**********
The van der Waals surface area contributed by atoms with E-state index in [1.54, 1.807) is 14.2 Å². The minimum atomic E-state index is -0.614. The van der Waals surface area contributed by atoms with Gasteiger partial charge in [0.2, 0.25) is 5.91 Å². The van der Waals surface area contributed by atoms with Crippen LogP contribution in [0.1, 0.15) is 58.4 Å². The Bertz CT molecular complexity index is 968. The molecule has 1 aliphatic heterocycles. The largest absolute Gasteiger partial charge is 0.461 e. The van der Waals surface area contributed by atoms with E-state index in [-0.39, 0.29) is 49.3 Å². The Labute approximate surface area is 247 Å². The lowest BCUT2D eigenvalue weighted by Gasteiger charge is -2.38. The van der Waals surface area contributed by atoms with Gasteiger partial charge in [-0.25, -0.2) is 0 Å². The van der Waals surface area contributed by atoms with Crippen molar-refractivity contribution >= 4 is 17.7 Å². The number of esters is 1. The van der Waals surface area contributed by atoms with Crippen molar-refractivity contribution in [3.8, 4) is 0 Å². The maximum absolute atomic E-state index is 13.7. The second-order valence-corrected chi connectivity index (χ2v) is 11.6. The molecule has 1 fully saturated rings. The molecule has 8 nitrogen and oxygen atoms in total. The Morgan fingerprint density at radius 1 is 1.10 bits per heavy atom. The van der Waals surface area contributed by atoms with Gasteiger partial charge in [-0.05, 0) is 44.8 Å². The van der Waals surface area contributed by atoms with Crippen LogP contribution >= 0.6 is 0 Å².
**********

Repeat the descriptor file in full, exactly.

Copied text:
The van der Waals surface area contributed by atoms with E-state index in [1.54, 1.807) is 14.2 Å². The minimum atomic E-state index is -0.614. The van der Waals surface area contributed by atoms with Gasteiger partial charge in [0.2, 0.25) is 5.91 Å². The van der Waals surface area contributed by atoms with Crippen LogP contribution in [0.1, 0.15) is 58.4 Å². The Bertz CT molecular complexity index is 968. The molecule has 1 aliphatic heterocycles. The largest absolute Gasteiger partial charge is 0.461 e. The van der Waals surface area contributed by atoms with E-state index in [-0.39, 0.29) is 49.3 Å². The Labute approximate surface area is 247 Å². The lowest BCUT2D eigenvalue weighted by Gasteiger charge is -2.38. The van der Waals surface area contributed by atoms with Gasteiger partial charge in [-0.25, -0.2) is 0 Å². The van der Waals surface area contributed by atoms with Crippen molar-refractivity contribution >= 4 is 17.7 Å². The number of esters is 1. The van der Waals surface area contributed by atoms with Crippen molar-refractivity contribution in [3.8, 4) is 0 Å². The maximum absolute atomic E-state index is 13.7. The second-order valence-corrected chi connectivity index (χ2v) is 11.6. The molecule has 1 fully saturated rings. The molecule has 8 nitrogen and oxygen atoms in total. The Morgan fingerprint density at radius 1 is 1.10 bits per heavy atom. The van der Waals surface area contributed by atoms with Gasteiger partial charge in [-0.05, 0) is 44.8 Å². The van der Waals surface area contributed by atoms with Crippen LogP contribution >= 0.6 is 0 Å².